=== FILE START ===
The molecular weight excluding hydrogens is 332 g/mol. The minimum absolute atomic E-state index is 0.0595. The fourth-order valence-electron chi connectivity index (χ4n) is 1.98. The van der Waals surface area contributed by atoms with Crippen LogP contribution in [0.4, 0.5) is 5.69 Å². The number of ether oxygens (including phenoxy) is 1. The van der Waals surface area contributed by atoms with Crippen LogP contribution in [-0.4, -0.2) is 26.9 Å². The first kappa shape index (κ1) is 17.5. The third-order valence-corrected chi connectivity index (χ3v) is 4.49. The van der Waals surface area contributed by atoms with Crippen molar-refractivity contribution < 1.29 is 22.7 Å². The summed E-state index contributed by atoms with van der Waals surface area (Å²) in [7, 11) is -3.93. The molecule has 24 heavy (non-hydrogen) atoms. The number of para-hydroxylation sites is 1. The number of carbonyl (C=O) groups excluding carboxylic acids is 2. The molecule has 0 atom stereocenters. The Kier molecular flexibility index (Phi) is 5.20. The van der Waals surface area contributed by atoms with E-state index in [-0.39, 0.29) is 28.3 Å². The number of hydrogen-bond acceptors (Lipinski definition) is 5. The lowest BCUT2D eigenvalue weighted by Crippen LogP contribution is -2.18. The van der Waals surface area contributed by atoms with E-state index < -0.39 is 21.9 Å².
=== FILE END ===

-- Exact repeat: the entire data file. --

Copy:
The molecular weight excluding hydrogens is 332 g/mol. The minimum absolute atomic E-state index is 0.0595. The fourth-order valence-electron chi connectivity index (χ4n) is 1.98. The van der Waals surface area contributed by atoms with Crippen LogP contribution in [0.4, 0.5) is 5.69 Å². The number of ether oxygens (including phenoxy) is 1. The van der Waals surface area contributed by atoms with Crippen LogP contribution in [-0.4, -0.2) is 26.9 Å². The first kappa shape index (κ1) is 17.5. The third-order valence-corrected chi connectivity index (χ3v) is 4.49. The van der Waals surface area contributed by atoms with Crippen molar-refractivity contribution < 1.29 is 22.7 Å². The summed E-state index contributed by atoms with van der Waals surface area (Å²) in [7, 11) is -3.93. The molecule has 24 heavy (non-hydrogen) atoms. The number of para-hydroxylation sites is 1. The number of carbonyl (C=O) groups excluding carboxylic acids is 2. The molecule has 0 atom stereocenters. The Kier molecular flexibility index (Phi) is 5.20. The van der Waals surface area contributed by atoms with E-state index in [-0.39, 0.29) is 28.3 Å². The number of hydrogen-bond acceptors (Lipinski definition) is 5. The lowest BCUT2D eigenvalue weighted by Crippen LogP contribution is -2.18. The van der Waals surface area contributed by atoms with E-state index < -0.39 is 21.9 Å².